When I invited my best mom friend and her girls to come over for a playdate the next day and she only responded, "Sure," I knew something was up. Usually our text exchanges go on way too long, filled with humor, appeals for advice or support, pictures of our kids doing adorable or decidedly not adorable things, and occasional plans to purportedly pop out to the grocery store but then actually skip on over to Mexico. Her response was way too succinct and unemotional, and, while I have a tendency to read way too far into text messages, I know her well enough to know something was weird. Over 24 hours later, I'd barely heard from her, and when I finally solicited an acknowledgment that something was not OK, it began: our first mom-friend fight.
Amy and I have been friends about a year and a half now, which feels ridiculous to say, because she's one of those people I met and immediately loved, so it feels like we've known each other not some paltry number of years but more like a lifetime. We do all the things together. We go to yoga and bootcamp together; we, on rare baby-free nights, go out and drink maybe one too many beers; we scrape together weird dinners and eat as one big family with our husbands and cumulative soon-to-be four girls; we have constant playdates; we channel our inner eighth graders and buy maybe not-so-accidental matching jumpsuits and best friend bracelets; we can be less than glamorous in front of each other; and we talk a lot.
The fight itself was maybe quite ridiculous, but having it felt monumental.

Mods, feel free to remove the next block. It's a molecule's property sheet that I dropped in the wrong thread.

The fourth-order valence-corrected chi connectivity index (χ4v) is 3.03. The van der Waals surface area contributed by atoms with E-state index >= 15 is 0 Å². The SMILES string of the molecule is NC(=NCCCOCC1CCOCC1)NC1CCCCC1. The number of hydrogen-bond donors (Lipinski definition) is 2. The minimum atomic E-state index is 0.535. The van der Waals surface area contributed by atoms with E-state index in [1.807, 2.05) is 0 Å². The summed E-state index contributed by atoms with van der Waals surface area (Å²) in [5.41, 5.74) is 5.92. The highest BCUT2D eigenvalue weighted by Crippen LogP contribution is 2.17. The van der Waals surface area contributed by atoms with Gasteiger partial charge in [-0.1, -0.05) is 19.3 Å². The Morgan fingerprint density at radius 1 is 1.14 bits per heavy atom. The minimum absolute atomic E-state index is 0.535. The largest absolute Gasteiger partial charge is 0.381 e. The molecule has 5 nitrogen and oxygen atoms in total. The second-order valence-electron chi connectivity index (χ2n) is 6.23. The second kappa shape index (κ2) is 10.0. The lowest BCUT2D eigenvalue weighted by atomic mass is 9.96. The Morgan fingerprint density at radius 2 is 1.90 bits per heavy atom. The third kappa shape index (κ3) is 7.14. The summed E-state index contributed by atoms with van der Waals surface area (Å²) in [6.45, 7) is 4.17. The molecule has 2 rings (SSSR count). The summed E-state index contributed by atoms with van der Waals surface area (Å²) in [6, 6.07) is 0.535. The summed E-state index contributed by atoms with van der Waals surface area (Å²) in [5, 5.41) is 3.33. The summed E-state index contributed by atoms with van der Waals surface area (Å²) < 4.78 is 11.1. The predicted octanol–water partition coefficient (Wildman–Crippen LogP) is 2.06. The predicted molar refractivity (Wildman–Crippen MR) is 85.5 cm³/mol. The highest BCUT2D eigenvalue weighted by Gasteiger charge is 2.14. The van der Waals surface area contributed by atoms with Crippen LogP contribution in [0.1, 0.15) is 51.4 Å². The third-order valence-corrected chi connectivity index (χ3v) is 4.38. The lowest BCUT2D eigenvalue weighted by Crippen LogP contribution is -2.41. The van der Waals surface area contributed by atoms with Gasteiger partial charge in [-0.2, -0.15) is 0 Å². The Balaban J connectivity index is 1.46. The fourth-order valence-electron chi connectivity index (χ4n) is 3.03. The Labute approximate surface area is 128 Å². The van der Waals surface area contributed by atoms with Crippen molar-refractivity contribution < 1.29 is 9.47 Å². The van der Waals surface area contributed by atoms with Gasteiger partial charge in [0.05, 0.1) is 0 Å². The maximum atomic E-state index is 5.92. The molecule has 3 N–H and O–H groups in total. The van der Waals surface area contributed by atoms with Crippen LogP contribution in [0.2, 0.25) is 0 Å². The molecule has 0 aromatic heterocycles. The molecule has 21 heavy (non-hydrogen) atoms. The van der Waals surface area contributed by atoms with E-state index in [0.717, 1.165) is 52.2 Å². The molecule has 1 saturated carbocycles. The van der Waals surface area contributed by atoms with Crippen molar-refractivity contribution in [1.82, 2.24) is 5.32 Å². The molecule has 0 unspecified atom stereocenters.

So when we weren't talking, or when the talking felt strained, for even a mere day, I knew something was amiss.
The fight itself was maybe quite ridiculous, but having it felt monumental. We'd gone through our honeymoon period — the period of knowing no wrong, of only sunshine and adoration and gratitude — and it wasn't that we hadn't had our small share of awkwardness; we had.
Sometimes words got bent out of context, sometimes we were just really stinking tired, sometimes we needed reminding that even the best of relationships occasionally need an extra bit of finesse. But this was the first time I felt like things would be OK but I wasn't exactly how.
With that dramatic amount of lead in, I will disclose the details to the actually very undramatic fight: I had been talking about moving to California, because of my husband's potential job change, when Amy's mood noticeably shifted. Truthfully, I have talked about moving to California, as a person who comes from California, the entire time I've known her, to the point that it's become a running joke for her to ask, "Oh are you from California??" because, while I was a California baby for the first 30 years of my life, I live in Kentucky now, and even after five years, I still dream daily of living back in the land of mountains, liberal agendas, endless sunshine, and, most importantly, my entire family.
We recently bought our first house in Kentucky, and so, it seemed, we were settling in, at least for the foreseeable future. I think everyone breathed a sigh of relief; while this isn't my dream city, it felt good to dig in my heels, to decide to stay grounded for a bit instead of wistfully casting my glance back in the direction of the Rockies every other minute.
I want to spend the Fourth of July watching the fireworks on the beach from lawn chairs in my parents' street, just like when we were kids. I want their help. (I need their help.)